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Book Report: Five Children on the Western Front

Five Children on the Western Front.

I mean, really, that’s all you need, isn’t it? If you love Five Children and It, that phrase will make you do the arithmetic and discover that Cyril would have been 21 in 1914, and Robert nearly 18. Like all the families in England, all the families in Europe, their boys would have gone to war. That title, that moment when you think about Cyril on the Western Front, is enough to make me cry, anyway.

For someone (such as Your Humble Blogger) who reads a fair amount of late-Victorian and Edwardian lit, it’s always a bit of a shock to remember that all those boys would have gone to war, and most of them would have died. Hard to imagine Freddie Eynsford-Hill living through the war, isn’t it? The Baker Street irregulars, turned regulars, gassed. Dickon from My Secret Garden a Tommy under Flanders field. Button-Bright might have been old enough to serve by 1918, if he hadn’t moved to Oz by then (I was never clear how old Button-Bright was supposed to be, actually). Frederick turned 21 in 1880, so I suppose he probably would have been too old to serve at 54—tho’ he hadn’t reached his fourteenth birthday. Mostly, though, it’s the Nesbit collection of 1905 children, full of hope and promise, living in a pre-war bubble. I don’t know if there has been a lot of fanfic written on the topic before; I don’t really want to know, I suppose. The title is enough.

And yet, as it happens, the book is quite good. Kate Saunders (who may well turn out to be in the Top Five Saunderses of this Tohu Bohu) wrote the book with restraint and imagination—I think I had written (Oh, look, I sorta did) about the problems of writing the further adventures of beloved characters. Essentially, you can either attempt to keep the character exactly as it was in the earlier books, which is deathly and besides untrue to the character’s new circumstances, or you can attempt to portray the character’s growth and change, which is a betrayal of the character we have loved for decades. I’m not saying it can’t be done, but it’s bound to be tricky, any way you go about it. Even if you are writing about Pooh Bear. Ms. Saunders made (in my opinion) an excellent job of the gutsy version, making Anthea (f’r’ex) a young woman who was just enough like the girl of ten years previous to be plausibly her temporal replacement without being so much the same as to invide invidious comparison. And the gutsiest part was inventing a whole new sibling, younger than the Lamb, to be the right age to be interested in sand-fairies after the Bigguns were busy with their lives. I was upset, at first, by the sixth child, but after a few pages I was happy with it. It’s the Psammead at the center of the book, anyway, not the siblings. Or, well, that isn’t exactly right, but in the way that the foolish wishes of the first book brought the children new understanding, in this book the Psammead finds out his own foolishness. Magic isn’t working the way it did, precisely, in the earlier books, but then nothing else is, either.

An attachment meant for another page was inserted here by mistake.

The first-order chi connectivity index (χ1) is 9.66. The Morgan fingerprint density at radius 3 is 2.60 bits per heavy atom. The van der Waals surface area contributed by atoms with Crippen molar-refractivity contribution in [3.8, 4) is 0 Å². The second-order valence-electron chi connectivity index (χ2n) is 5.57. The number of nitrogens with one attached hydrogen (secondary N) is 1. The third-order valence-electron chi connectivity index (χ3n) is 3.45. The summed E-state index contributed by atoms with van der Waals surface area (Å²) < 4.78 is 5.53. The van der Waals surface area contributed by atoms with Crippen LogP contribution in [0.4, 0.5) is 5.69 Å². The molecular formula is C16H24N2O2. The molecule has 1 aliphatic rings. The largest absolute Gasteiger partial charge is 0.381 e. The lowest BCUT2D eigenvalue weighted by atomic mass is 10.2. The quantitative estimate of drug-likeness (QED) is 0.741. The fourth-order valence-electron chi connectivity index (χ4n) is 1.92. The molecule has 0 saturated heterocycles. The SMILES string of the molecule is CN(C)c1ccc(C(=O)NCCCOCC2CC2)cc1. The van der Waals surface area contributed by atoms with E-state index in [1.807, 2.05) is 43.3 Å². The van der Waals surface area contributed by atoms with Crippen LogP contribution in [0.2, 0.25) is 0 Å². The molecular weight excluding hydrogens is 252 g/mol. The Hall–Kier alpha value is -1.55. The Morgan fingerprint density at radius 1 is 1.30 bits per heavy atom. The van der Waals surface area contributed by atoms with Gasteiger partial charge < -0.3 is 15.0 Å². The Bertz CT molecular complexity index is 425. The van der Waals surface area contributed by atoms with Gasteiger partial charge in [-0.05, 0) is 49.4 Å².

Now, I do want to register a significant complaint, which is that the book concerns itself rather too much with romantic love, for my taste. That’s understandable, with the four children we know best entering the world of grown-up things, but it winds up meaning that the Psammead’s lessons in the meaning of Love are focused rather strongly on romantic love to the exclusion of paternal, fraternal or filial devotion, or even willing to call the comradeship of the trenches by the name. I don’t mean to knock romantic love, or even to deny it primacy in the love-pantheon, but if a sand-fairy is being forced to recognize the human capacity for love as a good thing, stopping with romantic love is a problem for me. Particularly, of course, since the crushing heteronormativity of nice upper-middle-class WWI England quite plausibly keeps the family away from any wider possibilities than one-man-one-woman-marriage; I personally might be amused by the crew coming out of the British Museum into Russell Square and falling in with some of the Bloomsbury crowd, but their Mother would not be so amused.

Tolerabimus quod tolerare debemus,

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